The rumors have been flying over the last week that Apple is planning on releasing their own Apple Smart Home technology at the World Wide Developer Conference (WWDC) on Monday. This could mean big things for 3rd party hardware and application developers, but could mean even more to Apple’s bottom line. With a world of options awaiting their entry into the smart home, Apple has a chance to make some pretty big waves if they play it right.
What is a Smart Home?
Smart Home technology is basically a way to connect just about everything in your home so everything can talk to one another. This means that you can unlock your door with your phone, lights come on and turn off as you enter and exit a room, and your stove turns itself off if you leave while it’s still running.
The Smart Home is the next step in home automation and so far it has been a pretty big leap forward in how we interact with our homes.
Finally a Good Use for iBeacon
Apple’s iBeacon technology that uses Bluetooth to pinpoint where you are in a given area has up to now only been used in retail establishments, but with a move towards smart home technology Apple can bring iBeacon home, making it actually useful to the majority of people.
iBeacons could be used for knowing when you’re standing at your front door to open it automatically for you as well as when you come into a room to turn on the lights. Your Mac can wake from sleep or power on when you walk up to it and automatically go to sleep when you walk away. As long as you keep your iPhone/iPad with you, things could get automated in a pretty amazing way.
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Apple Will Need to Change
While all of this is great, it does bring up an important point about Apple’s normal control over all things hardware. In the past the only hardware Apple has allowed to be made by 3rd party developers were basic peripherals.
If Apple moves forward with the smart home idea, they’ll need to give up control of that hardware to succeed. There’s no logistical way that Apple could make all the smart devices tied to their smart home. From door locks to televisions to washing machines, if Apple wants this to succeed, they need to share the toys a little more than they have in the past.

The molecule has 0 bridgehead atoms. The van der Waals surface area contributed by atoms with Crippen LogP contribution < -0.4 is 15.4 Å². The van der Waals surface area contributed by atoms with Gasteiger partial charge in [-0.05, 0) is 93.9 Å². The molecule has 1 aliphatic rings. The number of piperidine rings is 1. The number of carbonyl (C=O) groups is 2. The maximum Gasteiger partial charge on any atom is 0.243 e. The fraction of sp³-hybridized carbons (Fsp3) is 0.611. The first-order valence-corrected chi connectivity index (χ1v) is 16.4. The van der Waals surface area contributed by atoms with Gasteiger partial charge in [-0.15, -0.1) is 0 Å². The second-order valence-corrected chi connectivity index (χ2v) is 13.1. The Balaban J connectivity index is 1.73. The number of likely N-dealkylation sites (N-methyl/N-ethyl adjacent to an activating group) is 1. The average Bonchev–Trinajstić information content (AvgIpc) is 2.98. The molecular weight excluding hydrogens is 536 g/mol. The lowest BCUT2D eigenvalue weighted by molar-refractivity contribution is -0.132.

Ideally, Apple will make the iBeacons and the SDK for working with them. The smart home technology will be integrated into Apple products and software, leaving the rest up to 3rd parties. If Apple can stomach giving this level of control up, it’ll work, and well.
Why This Makes Sense
Apple likes to be the go-to answer for everything in a specific market. For smart phones, Apple wants to be the only place you look and with the iPhone, they’re getting close to that. For music, iTunes is your one stop shop for all things music and media. The same goes for the Apple TV.
All this means that Apple finds a category they like and they do everything possible to dominate it. With focus and dedication to the technology, Apple will not only bring smart home tech to more people than access it now, they’ll become the go-to for all things home automation. Their standards will be followed and developers will fall over themselves trying to get compatible devices to market.
Apple gets more licensing fees with their “Made for Apple” licensing, and best of all, you get simple to use and easy to understand smart home technology that works with the tech you already have, no questions asked.
What This Means For You
Well, first it means that you get some awesome home automation that you know works 100% with your Mac, iPad, and iPhone. No need for additional software downloads, and one place to go to when there’s an issue.
You also will see an explosion of new home automation items come to market, since there will be a standard to follow and a built-in market for anyone making new items for this new movement.
A new market, industry standards, and a built-in audience all mean that this could be a huge leap for Apple and a lot of really cool technology for you. We’ll see if Apple releases their smart home during WWDC 2014, but with all their developers in one place, the Apple Smart Home not only makes sense to us, but to Apple and their finances, too.
I welcome Apple’s presence, but they need to rethink their strategy.
You CANNOT do decent HA without a controller in the house. Who’s gonna turn stuff on and off when you’re not there?
Do we really need another incompatible protocol?
I think they could do something like the Apple TV and a basic controller to handle the central automation. In other words, control it via a TV or monitor.